Adding OPTION(RECOMPILE) rebuilds the execution plan every time that your query executes. I have never heard that described as creates a new lookup strategy but maybe we are just using different terms for the same thing.

When a stored procedure is created (I suspect you are calling ad-hoc sql from .NET but if you are using a parameterized query then this ends up being a stored proc call) SQL Server attempts to determine the most effective execution plan for this query based on the data in your database and the parameters passed in (parameter sniffing), and then caches this plan. This means that if you create the query where there are 10 records in your database and then execute it when there are 100,000,000 records the cached execution plan may no longer be the most effective.

In summary - I don't see any reason that OPTION(RECOMPILE) would be a benefit here. I suspect you just need to update your statistics and your execution plan. Rebuilding statistics can be an essential part of DBA work depending on your situation. If you are still having problems after updating your stats, I would suggest posting both execution plans.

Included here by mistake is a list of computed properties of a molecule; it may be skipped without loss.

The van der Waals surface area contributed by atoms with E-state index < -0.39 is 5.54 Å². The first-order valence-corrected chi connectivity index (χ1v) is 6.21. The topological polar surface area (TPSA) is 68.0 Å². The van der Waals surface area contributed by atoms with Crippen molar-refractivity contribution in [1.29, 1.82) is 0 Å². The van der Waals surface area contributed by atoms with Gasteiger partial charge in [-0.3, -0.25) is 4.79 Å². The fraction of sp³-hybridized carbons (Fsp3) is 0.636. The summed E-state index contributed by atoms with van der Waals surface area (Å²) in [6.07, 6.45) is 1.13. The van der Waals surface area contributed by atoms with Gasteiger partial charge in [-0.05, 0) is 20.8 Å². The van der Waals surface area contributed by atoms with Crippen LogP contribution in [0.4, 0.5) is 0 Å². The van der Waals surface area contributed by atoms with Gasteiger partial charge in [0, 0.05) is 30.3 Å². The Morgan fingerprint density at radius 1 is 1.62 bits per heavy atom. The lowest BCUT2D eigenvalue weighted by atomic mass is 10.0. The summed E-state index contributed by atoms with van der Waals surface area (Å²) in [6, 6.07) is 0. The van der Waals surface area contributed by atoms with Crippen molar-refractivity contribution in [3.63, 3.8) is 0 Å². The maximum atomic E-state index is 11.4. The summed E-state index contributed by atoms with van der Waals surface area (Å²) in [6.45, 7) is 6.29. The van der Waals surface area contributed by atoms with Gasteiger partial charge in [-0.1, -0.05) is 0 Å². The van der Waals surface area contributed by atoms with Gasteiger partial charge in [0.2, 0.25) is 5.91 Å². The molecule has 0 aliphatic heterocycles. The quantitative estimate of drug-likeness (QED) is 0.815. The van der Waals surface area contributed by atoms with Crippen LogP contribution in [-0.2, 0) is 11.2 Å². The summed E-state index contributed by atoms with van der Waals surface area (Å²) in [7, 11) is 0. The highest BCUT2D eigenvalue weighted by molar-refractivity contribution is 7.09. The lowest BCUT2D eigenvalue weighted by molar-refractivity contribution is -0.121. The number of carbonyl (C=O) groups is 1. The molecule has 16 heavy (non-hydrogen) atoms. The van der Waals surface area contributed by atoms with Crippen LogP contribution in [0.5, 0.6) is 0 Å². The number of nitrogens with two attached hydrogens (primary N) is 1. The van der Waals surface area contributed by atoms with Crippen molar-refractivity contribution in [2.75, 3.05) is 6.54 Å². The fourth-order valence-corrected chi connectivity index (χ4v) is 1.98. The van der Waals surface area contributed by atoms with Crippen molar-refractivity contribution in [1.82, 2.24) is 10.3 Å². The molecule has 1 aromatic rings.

And to answer your question - yes, I would say it is highly unusual for your best option to be recompiling the execution plan every time you execute the query.

  • 19
    Yes, sp_updatestats did the trick. You hit the nail on the head when you mentioned a query initially run on a table with 10 records, and now the table has millions of records. That was my case exactly. I didn't mention it in the post because I didn't think it mattered. Fascinating stuff. Thanks again. – Chad Decker Jan 1 '14 at 18:28
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    It's the only way I found to work with table-variables, becuase SQL always think that there is one single row in. When it contains several thousands of rows it becomes a problem. – Alex Zhukovskiy Jul 19 '16 at 16:43
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    One interesting detail: updating statistics implicitly invalidates all cached plans which use these statistics, but only if statistics actually changed after the update action. So for highly skewed readonly tables, it seems an explicit OPTION (RECOMPILE) might be the only solution. – Groo Sep 22 '16 at 8:49